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This document acts as a manual. For requirements of the module see Image (Implementation Requirements).

What is the Image class?

The image classes provide structures for typed and untyped images. The classes wrap an OpenCV cv::Mat structure and provide additional functions for convenience. When the type of the image is known at compile time, the typed image classes Img<Type,Channel> should be preferred, because it provides type-safety. If the type is unknown at compile time, you can use the untyped image class.


The implemented concept basically consists of two different classes that realize the desired functionality.

  1. The mira::Img<Type,Channels> for typed image and
  2. The mira::Img<> for untyped image

There is also a small hierarchy of base classes that provide shared functionality for the aforementioned classes and therefore prevent code duplication. Normally, you should not explicitly create any instance of the base classes.

Quick start

Example image/ImgTutorial.C shows the basic functionality of the Img class:

1. Typed Image

Gray images We start off by creating an empty unsigned 8-bit integer, single channel image:

Img8U1 grayImage(320, 240); //Img8U1 is a typedef of Img<uint8,1>

You can easily access the image directly and set pixels by:

grayImage(10, 20) = 255; //sets pixel(10,20)

Getting access to a whole scanline is also easy:

uint8* line = grayImage[40]; //access to scan line
for (uint i = 10; i < 50; ++i) { //setting pixels in line to gray
line[i] = 128;

Now we can show our image using OpenCV:

cv::imshow("grayImage", grayImage);

Color images Creating color images is quite similar to gray images:

Img8U3 colorImg(320, 240); //Img8U3 is a typedef of Img<uint8,3>

The Pixel class provides access to the image pixels. If we want to set Pixel(10,20) to blue, we just write:

colorImg(10, 20) = Img8U3::Pixel(255, 0, 0); // note that OpenCV uses BGR by default

You can also use the Color class for different color spaces. The next example shows how to set some pixels directly or by using the scanline interface.

colorImg(10, 25) = Color::RGB(1.0f, 0.0f, 0.0f); //specify color space and set pixel
colorImg(10, 30) = Color::HSV(0.5f, 0.8f, 0.9f); //setting pixel in HSV color space
//direct access to a scanline of the image
Img8U3::Pixel* colorLine = colorImg[40];
for (int i = 10; i < 50; ++i) { //drawing a yellow line at y=40
colorLine[i] = Color::Yellow;
for (int i = 20; i < 30; ++i) { //red line on top of yellow one
colorLine[i][1] = 0; //setting second channel of pixels to zero

2. Untyped Image

Untyped images can be used when the image type and/or channels are not known at compile time. Therefore you can write:

cv::Mat tMat = cv::imread("img.png", -1); //unknown image type and channels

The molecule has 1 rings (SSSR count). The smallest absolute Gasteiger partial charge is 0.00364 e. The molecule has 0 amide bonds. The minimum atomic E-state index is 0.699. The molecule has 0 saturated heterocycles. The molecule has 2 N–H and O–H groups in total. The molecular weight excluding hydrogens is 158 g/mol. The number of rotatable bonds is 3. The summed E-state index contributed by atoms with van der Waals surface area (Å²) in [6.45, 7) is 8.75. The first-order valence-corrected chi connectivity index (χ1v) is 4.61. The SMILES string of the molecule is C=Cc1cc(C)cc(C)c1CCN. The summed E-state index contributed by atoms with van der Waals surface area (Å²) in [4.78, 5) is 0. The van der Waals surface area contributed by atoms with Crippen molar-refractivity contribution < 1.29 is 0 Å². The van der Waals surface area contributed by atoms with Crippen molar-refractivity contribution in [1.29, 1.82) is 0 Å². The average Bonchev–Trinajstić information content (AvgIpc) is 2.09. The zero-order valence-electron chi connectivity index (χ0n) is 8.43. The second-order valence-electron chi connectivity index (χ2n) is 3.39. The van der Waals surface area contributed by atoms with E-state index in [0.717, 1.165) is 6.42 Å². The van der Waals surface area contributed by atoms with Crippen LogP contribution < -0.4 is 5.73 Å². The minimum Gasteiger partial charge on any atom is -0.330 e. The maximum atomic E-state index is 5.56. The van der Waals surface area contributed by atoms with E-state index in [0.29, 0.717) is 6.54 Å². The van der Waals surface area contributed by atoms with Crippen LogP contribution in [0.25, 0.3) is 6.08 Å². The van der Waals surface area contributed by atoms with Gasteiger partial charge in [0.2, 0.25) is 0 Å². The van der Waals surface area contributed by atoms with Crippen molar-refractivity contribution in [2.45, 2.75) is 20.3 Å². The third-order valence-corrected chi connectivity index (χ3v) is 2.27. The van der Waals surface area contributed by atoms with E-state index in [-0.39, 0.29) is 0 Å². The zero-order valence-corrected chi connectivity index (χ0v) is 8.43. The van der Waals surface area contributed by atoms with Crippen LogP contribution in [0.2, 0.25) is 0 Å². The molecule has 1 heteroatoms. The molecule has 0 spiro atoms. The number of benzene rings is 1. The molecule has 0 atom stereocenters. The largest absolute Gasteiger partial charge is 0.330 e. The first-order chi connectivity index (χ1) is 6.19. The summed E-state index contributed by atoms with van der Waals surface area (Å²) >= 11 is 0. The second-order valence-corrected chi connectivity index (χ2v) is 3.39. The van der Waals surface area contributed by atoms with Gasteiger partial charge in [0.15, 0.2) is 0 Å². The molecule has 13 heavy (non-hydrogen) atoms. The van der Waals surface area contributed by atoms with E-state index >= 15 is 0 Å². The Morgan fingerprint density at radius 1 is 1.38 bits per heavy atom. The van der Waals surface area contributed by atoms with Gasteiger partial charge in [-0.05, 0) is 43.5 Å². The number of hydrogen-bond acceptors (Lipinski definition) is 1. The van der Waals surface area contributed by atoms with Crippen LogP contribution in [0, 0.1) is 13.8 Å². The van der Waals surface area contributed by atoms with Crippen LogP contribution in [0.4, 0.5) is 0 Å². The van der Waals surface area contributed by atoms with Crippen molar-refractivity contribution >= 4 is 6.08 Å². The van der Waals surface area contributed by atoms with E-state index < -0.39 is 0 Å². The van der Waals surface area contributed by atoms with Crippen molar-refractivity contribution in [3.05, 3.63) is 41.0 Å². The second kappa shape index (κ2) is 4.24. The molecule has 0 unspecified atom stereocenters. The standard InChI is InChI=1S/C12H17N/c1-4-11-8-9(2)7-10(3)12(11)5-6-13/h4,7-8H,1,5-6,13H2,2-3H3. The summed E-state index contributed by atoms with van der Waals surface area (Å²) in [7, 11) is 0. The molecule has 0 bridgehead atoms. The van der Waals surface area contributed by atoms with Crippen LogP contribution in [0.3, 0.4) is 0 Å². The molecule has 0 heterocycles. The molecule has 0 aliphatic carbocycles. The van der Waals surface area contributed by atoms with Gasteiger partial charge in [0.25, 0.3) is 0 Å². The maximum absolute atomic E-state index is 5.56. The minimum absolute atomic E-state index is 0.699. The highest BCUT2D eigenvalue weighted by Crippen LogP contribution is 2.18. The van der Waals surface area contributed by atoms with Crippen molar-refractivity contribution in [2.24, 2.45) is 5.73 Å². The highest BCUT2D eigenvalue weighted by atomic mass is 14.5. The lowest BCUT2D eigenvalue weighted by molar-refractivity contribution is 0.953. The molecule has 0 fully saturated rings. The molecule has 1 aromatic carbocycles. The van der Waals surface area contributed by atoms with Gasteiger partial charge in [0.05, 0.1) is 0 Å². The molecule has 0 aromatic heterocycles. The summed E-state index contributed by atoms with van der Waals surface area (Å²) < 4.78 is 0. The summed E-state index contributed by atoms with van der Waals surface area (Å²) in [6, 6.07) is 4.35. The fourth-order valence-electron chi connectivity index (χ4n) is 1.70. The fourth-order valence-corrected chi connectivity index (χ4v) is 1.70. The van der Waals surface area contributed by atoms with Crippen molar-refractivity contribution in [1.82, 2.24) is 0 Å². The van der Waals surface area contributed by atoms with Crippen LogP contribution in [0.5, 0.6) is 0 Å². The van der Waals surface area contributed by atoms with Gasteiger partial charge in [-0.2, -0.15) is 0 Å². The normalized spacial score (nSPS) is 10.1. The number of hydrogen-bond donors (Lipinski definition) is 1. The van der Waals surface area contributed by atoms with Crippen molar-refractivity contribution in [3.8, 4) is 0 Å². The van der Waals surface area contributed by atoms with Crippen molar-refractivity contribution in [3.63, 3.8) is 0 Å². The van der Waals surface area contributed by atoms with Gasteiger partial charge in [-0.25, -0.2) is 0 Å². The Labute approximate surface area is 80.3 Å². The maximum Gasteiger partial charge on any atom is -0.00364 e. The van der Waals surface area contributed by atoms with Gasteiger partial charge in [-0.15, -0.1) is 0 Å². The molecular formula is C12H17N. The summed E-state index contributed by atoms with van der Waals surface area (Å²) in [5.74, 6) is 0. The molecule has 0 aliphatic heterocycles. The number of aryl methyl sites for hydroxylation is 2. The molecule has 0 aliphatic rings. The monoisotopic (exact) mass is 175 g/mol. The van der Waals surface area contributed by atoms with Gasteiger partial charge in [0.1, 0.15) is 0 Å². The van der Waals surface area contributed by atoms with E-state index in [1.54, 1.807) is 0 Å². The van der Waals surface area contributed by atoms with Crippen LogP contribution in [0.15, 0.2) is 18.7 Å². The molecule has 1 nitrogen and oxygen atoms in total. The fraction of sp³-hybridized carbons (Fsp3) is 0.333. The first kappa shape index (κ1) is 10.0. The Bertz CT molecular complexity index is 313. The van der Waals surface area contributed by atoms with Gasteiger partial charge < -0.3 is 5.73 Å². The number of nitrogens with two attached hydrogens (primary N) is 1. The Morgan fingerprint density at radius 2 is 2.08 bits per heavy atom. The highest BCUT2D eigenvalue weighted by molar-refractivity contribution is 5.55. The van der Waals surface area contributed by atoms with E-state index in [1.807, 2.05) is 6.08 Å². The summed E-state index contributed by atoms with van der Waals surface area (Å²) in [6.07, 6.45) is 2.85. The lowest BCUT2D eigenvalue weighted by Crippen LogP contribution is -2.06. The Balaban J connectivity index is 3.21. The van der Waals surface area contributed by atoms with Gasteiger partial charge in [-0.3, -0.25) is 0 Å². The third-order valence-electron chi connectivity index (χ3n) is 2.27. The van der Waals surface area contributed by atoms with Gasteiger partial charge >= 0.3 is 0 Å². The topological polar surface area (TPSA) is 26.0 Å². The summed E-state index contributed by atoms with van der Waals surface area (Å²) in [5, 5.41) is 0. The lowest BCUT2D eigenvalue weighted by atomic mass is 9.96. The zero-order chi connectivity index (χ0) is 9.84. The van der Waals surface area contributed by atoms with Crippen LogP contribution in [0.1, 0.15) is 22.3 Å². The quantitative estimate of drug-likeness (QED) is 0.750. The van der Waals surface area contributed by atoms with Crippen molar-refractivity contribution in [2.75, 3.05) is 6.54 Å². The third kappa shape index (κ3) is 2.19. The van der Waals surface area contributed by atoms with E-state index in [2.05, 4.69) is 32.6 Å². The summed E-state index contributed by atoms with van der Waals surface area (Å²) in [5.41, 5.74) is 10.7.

Img<> tImg(tMat); //create untyped image
cv::imshow("untyped Img", tImg);

3. Assignment, copy and type conversion

The image classes provide efficient assignment and copy constructors by using only shallow copies. If you want a deep copy, use method clone().

Img8U3 colorImage(320, 240);
Img8U3 img2 = colorImage; // shallow copy
Img8U3 img3(colorImage); // shallow copy
Img8U3 img4 = colorImage.clone(); // deep copy

Conversion into different types is done via function convertFrom()

Img8U3 colorImage(320, 240); // color image
Img8U1 monoImage; // gray image
monoImage = Img<uint8, 1>::convertFrom(colorImage); //converts color image into gray image

4. Using OpenCV functions

Any Img class can be casted into cv::Mat matrices without performance penalty or creating temporary copies:

cv::Mat cvmat = colorImg;

Therefore, we can use OpenCV functions to directly manipulate images. The following example draws some figures into our color image from

  1. Typed Image

cv::line(colorImg, Point2i(10, 60), Point2i(50, 80), Color::Blue); //draw blue line
cv::circle(colorImg, Point2i(30, 70), 10, Color::Lab(100, 100, -50)); // draw Lab circle

Advanced features

1. Iteration and ROIs

Since the image class provides STL-conforming iterators, you can easily iterate through an image:

for(Img8U3::iterator pixel=img.begin(); pixel!=img.end(); ++pixel) {
pixel = Color::RGB(100,100,0);

You can also iterate through just a ROI (region of interest) of the image:

roi = img1(Rect2i(10,10,100,100)); //efficient, no data is copied
foreach(Img8U3::Pixel& p, roi) {
p = Img8U3::Pixel(50,200,20);

2. Color palettes

Example image/ColorPaletteExample.C shows how to use different color palettes. This code example should give you a brief look how to create and use discrete and continuous color palettes.

Img8U3 img(640,480); // create a color image
// iterate over discrete Complementary10Palette
Complementary10Palette pal1;
int x = 0;
//display each color of the Complementary10Palette as a small rectangle
foreach(const Color::RGB& c, pal1) {
cv::rectangle(img, Point2i(x,0),Point2i(x+20,20),c,-1);
// loop over continuous JetPalette
JetPalette jet(256); // since the palette is continuous, we can specify an arbitrary size here
for(std::size_t i=0; i < jet.size(); ++i) {
cv::line(img, Point2i(i,40),Point2i(i,60), jet.get(i));
cv::imshow("color palettes", img); // show our image


Question: How do I store meta info (e.g. image origin, or camera parameters) of an image? Answer: You should write them to an extra channel before you write the actual image data. Then, a subscriber can read the additional info data before reading the image.

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